In chapter 1 verse 5 Mark describes the widespread response which John’s ministry produced, “And there went out unto him all the land of Judaea, and they of Jerusalem, and were all baptized of him in the river of Jordan, confessing their sins”, Judaea, occupied by the Jews, was the southern territory of the land, and distinct from Samaria the middle territory, and Galilee in the north. Samaritans and Galileans were despised by the Jews, who regarded themselves as the true descendants of God’s chosen people, the custodians of His laws and the objects of His favour. This accounts for the words of the woman of Sychar when the Saviour asked her for a drink of water, “How is it that thou, being a Jew, askest drink of me, which am a woman of Samaria? for the Jews have no dealings with the Samaritans”, John 4. 9; and for the contemptuous words of the Jewish leaders to their colleague Nicodemus, when he defended the Lord Jesus. “Art thou also of Galilee? Search, and look; for out of Galilee ariseth no prophet”, 7. 52.
It says much for John’s ministry that it made a tremendous impact upon a people of such religious pride and complacency. The crowds flocked to hear him. and they responded to his Spirit-filled preaching. They submitted to his baptism and they confessed their sins. Later on. during John’s imprisonment. the Lord Jesus spoke very highly of the Baptist, and it quickly became clear that the religious leaders did not share the willingness of the common people to accept the Baptist’s authority: “all the people that heard (Jesus), and the publicans, justified God, being baptized with the baptism of John But the Pharisees and lawyers rejected the counsel of God against themselves, being not baptized of him”, Luke 7. 29, 30. Towards the end of the Lord’s ministry. He challenged the leaders in the temple as to their attitude to John’s baptism, “The baptism of John, whence was it? from heaven, or of men? And they reasoned with themselves, saying. If we shall say, From heaven; he will say to us, Why did ye not then believe him? But if we shall say, Of men; we fear the people; for all hold John as a prophet”. Matt. 21. 25, 26
It is sad to reflect that Judaea as a whole failed to acknowledge the Lord Jesus as unreservedly as they responded to His fore-runner. The lowly Christ, although He authenticated His ministry by miracles and signs, was not the kind of Messiah that they wanted. He showed no interest in overthrowing the Roman powers and in re-establishing Israel’s earlier precedence and prosperity among the nations.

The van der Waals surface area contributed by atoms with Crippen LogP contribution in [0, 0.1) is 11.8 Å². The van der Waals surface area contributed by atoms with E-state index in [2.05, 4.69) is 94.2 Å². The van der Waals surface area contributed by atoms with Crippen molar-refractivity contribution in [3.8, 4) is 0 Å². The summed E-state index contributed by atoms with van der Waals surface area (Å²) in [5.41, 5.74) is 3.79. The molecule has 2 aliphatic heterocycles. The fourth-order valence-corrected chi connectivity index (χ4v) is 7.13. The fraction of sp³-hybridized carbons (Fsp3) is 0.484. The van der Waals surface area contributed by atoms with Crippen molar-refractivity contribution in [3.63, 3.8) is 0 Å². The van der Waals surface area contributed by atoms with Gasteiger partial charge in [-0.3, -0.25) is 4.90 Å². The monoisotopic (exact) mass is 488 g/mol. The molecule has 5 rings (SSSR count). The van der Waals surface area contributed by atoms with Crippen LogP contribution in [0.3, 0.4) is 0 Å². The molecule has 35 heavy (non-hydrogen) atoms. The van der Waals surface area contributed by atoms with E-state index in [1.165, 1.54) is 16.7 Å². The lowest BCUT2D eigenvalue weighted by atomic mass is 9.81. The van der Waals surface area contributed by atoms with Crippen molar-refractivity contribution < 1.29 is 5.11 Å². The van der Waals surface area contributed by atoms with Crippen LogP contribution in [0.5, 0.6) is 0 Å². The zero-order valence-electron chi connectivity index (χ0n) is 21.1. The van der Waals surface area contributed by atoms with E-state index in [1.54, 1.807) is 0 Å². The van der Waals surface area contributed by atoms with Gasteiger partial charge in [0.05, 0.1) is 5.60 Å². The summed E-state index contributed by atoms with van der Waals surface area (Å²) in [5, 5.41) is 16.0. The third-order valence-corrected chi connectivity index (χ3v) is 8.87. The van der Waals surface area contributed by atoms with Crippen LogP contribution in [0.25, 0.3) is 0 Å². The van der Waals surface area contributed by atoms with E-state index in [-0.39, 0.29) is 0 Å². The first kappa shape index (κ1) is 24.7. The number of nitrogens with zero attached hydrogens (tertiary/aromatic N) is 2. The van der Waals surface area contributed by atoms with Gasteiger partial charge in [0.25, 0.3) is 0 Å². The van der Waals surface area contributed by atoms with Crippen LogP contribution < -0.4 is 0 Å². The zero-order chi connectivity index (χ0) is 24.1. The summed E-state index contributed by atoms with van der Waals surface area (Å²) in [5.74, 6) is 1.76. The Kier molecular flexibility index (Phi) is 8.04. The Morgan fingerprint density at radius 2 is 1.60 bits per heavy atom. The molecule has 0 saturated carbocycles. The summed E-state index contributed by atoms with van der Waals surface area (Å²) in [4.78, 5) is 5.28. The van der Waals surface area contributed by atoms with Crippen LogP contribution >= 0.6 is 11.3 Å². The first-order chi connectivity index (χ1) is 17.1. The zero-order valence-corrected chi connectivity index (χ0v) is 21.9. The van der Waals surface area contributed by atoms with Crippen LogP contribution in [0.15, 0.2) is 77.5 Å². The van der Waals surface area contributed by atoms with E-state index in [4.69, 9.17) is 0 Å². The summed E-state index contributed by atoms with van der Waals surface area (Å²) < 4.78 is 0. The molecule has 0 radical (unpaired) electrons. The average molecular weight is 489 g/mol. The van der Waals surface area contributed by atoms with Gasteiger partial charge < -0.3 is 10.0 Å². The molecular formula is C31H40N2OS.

Verse 6 indicates that John’s entire way of life was subordinated to his service to Christ: “And John was clothed with camel’s hair, and with a girdle of a skin about his loins; and he did eat locusts and wild honey”. The wilderness of Judaea was not simply John’s sphere of service, it was his habitual dwelling place. He derived his clothing and his food from that desert region. He did not live in domestic comfort, making regular preaching tours into the Jordan region He lived where he preached, and dressed and fed consistently with his arduous surroundings This shows us his total commitment to his life’s work. On the occasion already referred to, when the Lord Jesus spoke so approvingly of John to a gathered crowd. He challenged them as to their assessment of the Baptist thus, “What went ye out into the wilderness to see? … A man clothed in soft raiment? behold, they that wear soft clothing are in kings’ houses”, Matt. 11. 7, 8 John never chose an easy pathway. And the fact that he lived where he worked and worked where he lived should speak to us today. Those of us whose church life is necessarily located away from our homes and neighbourhoods should be alive to the dangers of leading a double life. We should cultivate a growing concern for the spiritual well-being of our neighbours and those among whom we work, as well as those within the outreach of the local church. We should seek ways and means of influencing with the gospel everyone with whom we have contact in daily life.
In verse 8 John adds to the statement concerning his personal unworthiness to minister to the Lord, v. 7, by comparing his own activity with that which the Lord was going to undertake, “I indeed have baptized you with water: but he shall baptize you with the Holy Ghost”. Those who submitted to John’s baptism would qualify for a second baptism which would be administered by the Lord. He would baptize them with (or “in”) the Holy Spirit. Before considering the implications of these words, it is noteworthy that verses 9 and 10 describe how the Lord Jesus Himself underwent such a two-fold experience as John describes He was “baptized of John in Jordan. And straightway coming up out of the water, he saw the heavens opened, and the Spirit like a dove descending upon him”.